Ferrymen on the Way to Hell

Recently there was a news story about a man named Robert Fuller. He was a man dying of cancer who took his own life. This, in and of itself, is sad and tragic. What makes this story sting is that it was promoted in the media with photos of him being blessed in church by a priest and several first communicants who raised their hands over him in prayer a few days before his suicide. Members of the parish were present at his death, apparently not to talk him out of this evil act, but to support him. Fuller even stated on social media that a Jesuit priest told him that his decision to kill himself was morally acceptable.

I am not writing this to vilify any particular person involved. As with any fresh news story, more details may emerge later. The Jesuit priest, Fr. Dupont, who blessed him in church has clearly and categorically denied that he was the priest who gave Fuller approval to kill himself. Further, Fr. Dupont has stated that no one told him of Fuller’s intention to kill himself before the church blessing. Fr. Dupont stated that he was simply told that Fuller was dying and that this was his “last mass.” I have no reason to doubt Fr. Dupont’s statements so unless other evidence comes forth, I think it is reasonable to believe him.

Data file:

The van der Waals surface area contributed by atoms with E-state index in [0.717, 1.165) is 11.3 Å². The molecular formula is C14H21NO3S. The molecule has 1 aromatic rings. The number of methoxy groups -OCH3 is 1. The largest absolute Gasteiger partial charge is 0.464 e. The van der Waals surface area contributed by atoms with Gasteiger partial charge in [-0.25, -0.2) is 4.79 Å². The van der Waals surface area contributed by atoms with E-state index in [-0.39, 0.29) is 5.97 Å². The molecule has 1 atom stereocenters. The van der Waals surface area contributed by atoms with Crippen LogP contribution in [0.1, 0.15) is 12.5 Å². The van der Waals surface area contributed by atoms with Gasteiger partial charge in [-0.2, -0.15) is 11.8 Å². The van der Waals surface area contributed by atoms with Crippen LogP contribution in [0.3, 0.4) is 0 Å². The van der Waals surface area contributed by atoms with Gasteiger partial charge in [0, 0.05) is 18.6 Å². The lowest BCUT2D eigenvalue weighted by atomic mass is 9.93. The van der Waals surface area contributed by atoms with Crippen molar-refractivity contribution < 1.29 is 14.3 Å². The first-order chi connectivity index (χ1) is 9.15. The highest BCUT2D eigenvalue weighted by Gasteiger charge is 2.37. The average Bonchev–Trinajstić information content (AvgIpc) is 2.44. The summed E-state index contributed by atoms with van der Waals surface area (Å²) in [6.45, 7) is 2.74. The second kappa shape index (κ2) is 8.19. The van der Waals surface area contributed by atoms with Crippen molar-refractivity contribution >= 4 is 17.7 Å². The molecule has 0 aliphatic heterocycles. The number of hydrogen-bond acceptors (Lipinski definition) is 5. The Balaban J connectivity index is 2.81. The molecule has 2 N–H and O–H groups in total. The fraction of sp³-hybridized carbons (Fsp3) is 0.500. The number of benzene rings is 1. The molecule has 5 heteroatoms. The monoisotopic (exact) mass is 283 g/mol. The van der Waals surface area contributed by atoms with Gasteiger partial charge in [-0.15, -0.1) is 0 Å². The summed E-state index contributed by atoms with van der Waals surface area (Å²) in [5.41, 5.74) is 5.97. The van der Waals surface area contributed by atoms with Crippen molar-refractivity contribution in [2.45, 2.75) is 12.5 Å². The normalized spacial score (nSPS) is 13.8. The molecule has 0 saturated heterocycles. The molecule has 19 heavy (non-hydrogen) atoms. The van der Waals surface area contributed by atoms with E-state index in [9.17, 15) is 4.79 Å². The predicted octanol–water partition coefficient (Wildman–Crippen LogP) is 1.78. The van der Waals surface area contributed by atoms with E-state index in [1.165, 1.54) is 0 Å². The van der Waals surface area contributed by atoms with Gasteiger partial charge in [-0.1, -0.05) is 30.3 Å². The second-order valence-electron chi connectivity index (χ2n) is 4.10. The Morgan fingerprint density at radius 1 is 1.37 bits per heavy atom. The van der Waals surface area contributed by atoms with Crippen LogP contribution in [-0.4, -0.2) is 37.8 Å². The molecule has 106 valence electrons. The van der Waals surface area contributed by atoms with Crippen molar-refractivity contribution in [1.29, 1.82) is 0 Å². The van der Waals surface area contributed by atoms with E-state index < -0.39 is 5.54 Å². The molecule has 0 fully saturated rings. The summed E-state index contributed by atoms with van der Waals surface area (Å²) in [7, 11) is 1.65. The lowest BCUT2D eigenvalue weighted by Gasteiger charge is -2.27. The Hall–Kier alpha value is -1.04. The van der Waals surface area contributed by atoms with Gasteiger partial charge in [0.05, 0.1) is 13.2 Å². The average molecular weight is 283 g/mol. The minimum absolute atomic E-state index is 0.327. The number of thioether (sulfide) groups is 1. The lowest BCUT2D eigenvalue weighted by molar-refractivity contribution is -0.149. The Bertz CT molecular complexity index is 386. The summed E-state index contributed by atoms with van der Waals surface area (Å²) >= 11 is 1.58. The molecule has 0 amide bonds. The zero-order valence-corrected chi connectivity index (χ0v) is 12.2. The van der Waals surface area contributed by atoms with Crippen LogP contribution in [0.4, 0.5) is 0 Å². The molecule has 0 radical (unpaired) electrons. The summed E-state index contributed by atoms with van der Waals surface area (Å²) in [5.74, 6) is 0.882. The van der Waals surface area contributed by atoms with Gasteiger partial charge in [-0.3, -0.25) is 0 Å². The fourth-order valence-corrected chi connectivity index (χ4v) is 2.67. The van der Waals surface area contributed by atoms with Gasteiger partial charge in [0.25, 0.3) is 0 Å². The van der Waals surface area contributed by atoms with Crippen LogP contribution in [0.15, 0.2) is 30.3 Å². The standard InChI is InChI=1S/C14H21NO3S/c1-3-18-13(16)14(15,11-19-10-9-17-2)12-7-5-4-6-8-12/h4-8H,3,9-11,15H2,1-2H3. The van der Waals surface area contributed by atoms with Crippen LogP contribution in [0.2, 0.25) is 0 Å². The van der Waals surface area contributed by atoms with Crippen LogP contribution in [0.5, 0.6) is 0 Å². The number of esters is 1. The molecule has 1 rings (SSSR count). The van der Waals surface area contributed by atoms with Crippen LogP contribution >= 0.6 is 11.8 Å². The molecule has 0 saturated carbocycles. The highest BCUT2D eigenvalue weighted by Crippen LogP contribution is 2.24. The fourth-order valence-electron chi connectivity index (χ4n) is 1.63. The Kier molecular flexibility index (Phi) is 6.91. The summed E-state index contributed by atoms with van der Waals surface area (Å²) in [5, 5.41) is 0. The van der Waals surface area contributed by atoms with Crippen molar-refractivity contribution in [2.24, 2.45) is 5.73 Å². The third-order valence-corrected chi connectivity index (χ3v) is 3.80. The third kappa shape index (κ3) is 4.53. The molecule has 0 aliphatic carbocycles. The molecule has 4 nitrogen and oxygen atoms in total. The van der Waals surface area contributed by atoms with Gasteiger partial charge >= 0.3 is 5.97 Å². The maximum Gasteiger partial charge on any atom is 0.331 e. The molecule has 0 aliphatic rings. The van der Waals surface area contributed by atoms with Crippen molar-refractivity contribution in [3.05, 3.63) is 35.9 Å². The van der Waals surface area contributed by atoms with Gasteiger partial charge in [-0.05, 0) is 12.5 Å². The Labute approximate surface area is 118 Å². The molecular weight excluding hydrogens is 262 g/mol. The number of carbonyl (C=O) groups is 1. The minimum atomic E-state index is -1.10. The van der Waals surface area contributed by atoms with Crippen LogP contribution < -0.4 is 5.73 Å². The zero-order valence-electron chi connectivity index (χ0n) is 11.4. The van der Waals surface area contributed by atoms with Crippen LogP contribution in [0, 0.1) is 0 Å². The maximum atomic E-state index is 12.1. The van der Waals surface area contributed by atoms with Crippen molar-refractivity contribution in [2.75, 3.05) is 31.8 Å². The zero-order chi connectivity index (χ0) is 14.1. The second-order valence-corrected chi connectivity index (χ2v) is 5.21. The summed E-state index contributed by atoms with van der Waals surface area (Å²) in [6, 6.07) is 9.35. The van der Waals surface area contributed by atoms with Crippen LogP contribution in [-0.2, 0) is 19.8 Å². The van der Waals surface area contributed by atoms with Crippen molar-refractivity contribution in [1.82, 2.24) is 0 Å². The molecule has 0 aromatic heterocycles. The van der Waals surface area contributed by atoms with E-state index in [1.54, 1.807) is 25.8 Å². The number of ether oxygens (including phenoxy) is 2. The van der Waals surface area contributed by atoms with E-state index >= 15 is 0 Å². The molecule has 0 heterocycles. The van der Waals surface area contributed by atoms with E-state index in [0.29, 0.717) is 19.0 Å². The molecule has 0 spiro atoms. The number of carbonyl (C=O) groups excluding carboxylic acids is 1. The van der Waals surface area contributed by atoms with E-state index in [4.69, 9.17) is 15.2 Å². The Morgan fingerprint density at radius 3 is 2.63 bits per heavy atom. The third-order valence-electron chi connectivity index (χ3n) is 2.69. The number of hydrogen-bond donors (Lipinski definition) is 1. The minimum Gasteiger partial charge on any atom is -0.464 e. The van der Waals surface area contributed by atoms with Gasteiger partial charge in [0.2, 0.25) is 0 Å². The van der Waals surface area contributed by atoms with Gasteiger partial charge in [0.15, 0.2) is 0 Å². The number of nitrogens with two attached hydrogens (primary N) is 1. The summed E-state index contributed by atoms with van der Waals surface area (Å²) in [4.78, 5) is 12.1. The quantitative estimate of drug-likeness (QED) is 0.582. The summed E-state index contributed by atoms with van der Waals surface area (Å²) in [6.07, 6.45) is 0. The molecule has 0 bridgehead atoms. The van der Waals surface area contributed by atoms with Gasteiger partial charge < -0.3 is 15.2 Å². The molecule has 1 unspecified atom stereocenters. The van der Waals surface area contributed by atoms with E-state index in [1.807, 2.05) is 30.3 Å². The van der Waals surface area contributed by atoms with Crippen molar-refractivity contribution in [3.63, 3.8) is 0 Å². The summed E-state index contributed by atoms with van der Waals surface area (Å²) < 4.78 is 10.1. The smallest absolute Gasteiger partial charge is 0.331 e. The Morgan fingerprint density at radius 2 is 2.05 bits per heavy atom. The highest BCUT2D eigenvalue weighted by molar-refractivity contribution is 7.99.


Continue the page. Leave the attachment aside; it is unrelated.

In addition, I am not directing this article at Fuller specifically. While the act of suicide is always morally wrong, I will leave the judgment of Fuller’s soul to our Merciful Lord. Out of charity, I would ask that we all pray for Fuller and those who loved him. But I am compelled to address a problem that must be dealt with in the most serious fashion:

Catholics supporting moral evil.

Medically assisted suicide has been legal for many years in some parts of the country. Unlike other complicated moral issues, the Catholic Church is unequivocal in its position: there is never a morally justifiable reason for suicide. The Catechism states: “Thus an act or omission which, of itself or by intention, causes death in order to eliminate suffering constitutes a murder gravely contrary to the dignity of the human person and to the respect due to the living God, his Creator. The error of judgment into which one can fall in good faith does not change the nature of this murderous act, which must always be forbidden and excluded.” (Catechism of the Catholic Church, 2277)